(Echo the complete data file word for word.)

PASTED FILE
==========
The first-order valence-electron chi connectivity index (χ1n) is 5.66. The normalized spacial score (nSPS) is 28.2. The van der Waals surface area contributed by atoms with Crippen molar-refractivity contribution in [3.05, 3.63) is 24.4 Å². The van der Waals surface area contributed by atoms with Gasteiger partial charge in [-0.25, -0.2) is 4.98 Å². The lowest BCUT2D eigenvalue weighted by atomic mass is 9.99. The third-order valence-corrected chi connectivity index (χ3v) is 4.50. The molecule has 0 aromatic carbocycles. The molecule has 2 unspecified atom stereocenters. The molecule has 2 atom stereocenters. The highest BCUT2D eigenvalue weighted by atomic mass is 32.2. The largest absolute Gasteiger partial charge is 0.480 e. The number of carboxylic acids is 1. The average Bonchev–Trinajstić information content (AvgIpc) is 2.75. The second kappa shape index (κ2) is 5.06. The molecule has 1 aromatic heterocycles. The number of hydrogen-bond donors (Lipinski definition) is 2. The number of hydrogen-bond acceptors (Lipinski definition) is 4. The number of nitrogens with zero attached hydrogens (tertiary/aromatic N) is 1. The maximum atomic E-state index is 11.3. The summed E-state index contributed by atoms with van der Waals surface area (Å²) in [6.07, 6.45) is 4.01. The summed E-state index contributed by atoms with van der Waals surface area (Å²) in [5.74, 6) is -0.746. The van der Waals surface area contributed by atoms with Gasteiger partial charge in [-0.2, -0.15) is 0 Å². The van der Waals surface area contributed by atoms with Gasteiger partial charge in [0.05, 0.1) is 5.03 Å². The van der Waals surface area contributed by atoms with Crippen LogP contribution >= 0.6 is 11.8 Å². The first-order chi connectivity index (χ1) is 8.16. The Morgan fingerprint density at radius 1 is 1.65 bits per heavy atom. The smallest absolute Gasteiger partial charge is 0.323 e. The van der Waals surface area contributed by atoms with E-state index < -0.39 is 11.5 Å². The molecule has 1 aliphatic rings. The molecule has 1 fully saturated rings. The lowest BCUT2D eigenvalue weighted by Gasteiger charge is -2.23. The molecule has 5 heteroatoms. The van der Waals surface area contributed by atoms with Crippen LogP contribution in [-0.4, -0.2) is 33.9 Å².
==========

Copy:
The first-order valence-electron chi connectivity index (χ1n) is 5.66. The normalized spacial score (nSPS) is 28.2. The van der Waals surface area contributed by atoms with Crippen molar-refractivity contribution in [3.05, 3.63) is 24.4 Å². The van der Waals surface area contributed by atoms with Gasteiger partial charge in [-0.25, -0.2) is 4.98 Å². The lowest BCUT2D eigenvalue weighted by atomic mass is 9.99. The third-order valence-corrected chi connectivity index (χ3v) is 4.50. The molecule has 0 aromatic carbocycles. The molecule has 2 unspecified atom stereocenters. The molecule has 2 atom stereocenters. The highest BCUT2D eigenvalue weighted by atomic mass is 32.2. The largest absolute Gasteiger partial charge is 0.480 e. The number of carboxylic acids is 1. The average Bonchev–Trinajstić information content (AvgIpc) is 2.75. The second kappa shape index (κ2) is 5.06. The molecule has 1 aromatic heterocycles. The number of hydrogen-bond donors (Lipinski definition) is 2. The number of hydrogen-bond acceptors (Lipinski definition) is 4. The number of nitrogens with zero attached hydrogens (tertiary/aromatic N) is 1. The maximum atomic E-state index is 11.3. The summed E-state index contributed by atoms with van der Waals surface area (Å²) in [6.07, 6.45) is 4.01. The summed E-state index contributed by atoms with van der Waals surface area (Å²) in [5.74, 6) is -0.746. The van der Waals surface area contributed by atoms with Gasteiger partial charge in [-0.2, -0.15) is 0 Å². The van der Waals surface area contributed by atoms with Gasteiger partial charge in [0.05, 0.1) is 5.03 Å². The van der Waals surface area contributed by atoms with Crippen LogP contribution >= 0.6 is 11.8 Å². The first-order chi connectivity index (χ1) is 8.16. The Morgan fingerprint density at radius 1 is 1.65 bits per heavy atom. The smallest absolute Gasteiger partial charge is 0.323 e. The van der Waals surface area contributed by atoms with E-state index < -0.39 is 11.5 Å². The molecule has 1 aliphatic rings. The molecule has 1 fully saturated rings. The lowest BCUT2D eigenvalue weighted by Gasteiger charge is -2.23. The molecule has 5 heteroatoms. The van der Waals surface area contributed by atoms with Crippen LogP contribution in [-0.4, -0.2) is 33.9 Å².